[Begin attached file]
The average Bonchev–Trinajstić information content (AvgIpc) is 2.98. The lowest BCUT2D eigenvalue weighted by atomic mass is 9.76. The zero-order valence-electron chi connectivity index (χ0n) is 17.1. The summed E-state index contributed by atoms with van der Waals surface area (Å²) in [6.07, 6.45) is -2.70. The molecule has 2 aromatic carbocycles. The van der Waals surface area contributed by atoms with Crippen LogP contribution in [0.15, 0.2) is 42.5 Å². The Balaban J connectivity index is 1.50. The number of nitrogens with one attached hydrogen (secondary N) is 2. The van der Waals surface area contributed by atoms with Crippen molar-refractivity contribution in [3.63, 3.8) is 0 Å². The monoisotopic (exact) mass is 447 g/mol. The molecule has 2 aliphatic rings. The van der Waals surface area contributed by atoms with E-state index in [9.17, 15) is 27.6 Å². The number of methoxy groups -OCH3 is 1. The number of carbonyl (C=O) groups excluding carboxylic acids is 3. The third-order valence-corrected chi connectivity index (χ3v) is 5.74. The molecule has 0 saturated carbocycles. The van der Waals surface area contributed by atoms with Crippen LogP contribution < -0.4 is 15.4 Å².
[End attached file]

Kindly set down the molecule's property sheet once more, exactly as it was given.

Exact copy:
The average Bonchev–Trinajstić information content (AvgIpc) is 2.98. The lowest BCUT2D eigenvalue weighted by atomic mass is 9.76. The zero-order valence-electron chi connectivity index (χ0n) is 17.1. The summed E-state index contributed by atoms with van der Waals surface area (Å²) in [6.07, 6.45) is -2.70. The molecule has 2 aromatic carbocycles. The van der Waals surface area contributed by atoms with Crippen LogP contribution in [0.15, 0.2) is 42.5 Å². The Balaban J connectivity index is 1.50. The number of nitrogens with one attached hydrogen (secondary N) is 2. The van der Waals surface area contributed by atoms with Crippen molar-refractivity contribution in [3.63, 3.8) is 0 Å². The monoisotopic (exact) mass is 447 g/mol. The molecule has 2 aliphatic rings. The van der Waals surface area contributed by atoms with E-state index in [9.17, 15) is 27.6 Å². The number of methoxy groups -OCH3 is 1. The number of carbonyl (C=O) groups excluding carboxylic acids is 3. The third-order valence-corrected chi connectivity index (χ3v) is 5.74. The molecule has 0 saturated carbocycles. The van der Waals surface area contributed by atoms with Crippen LogP contribution < -0.4 is 15.4 Å².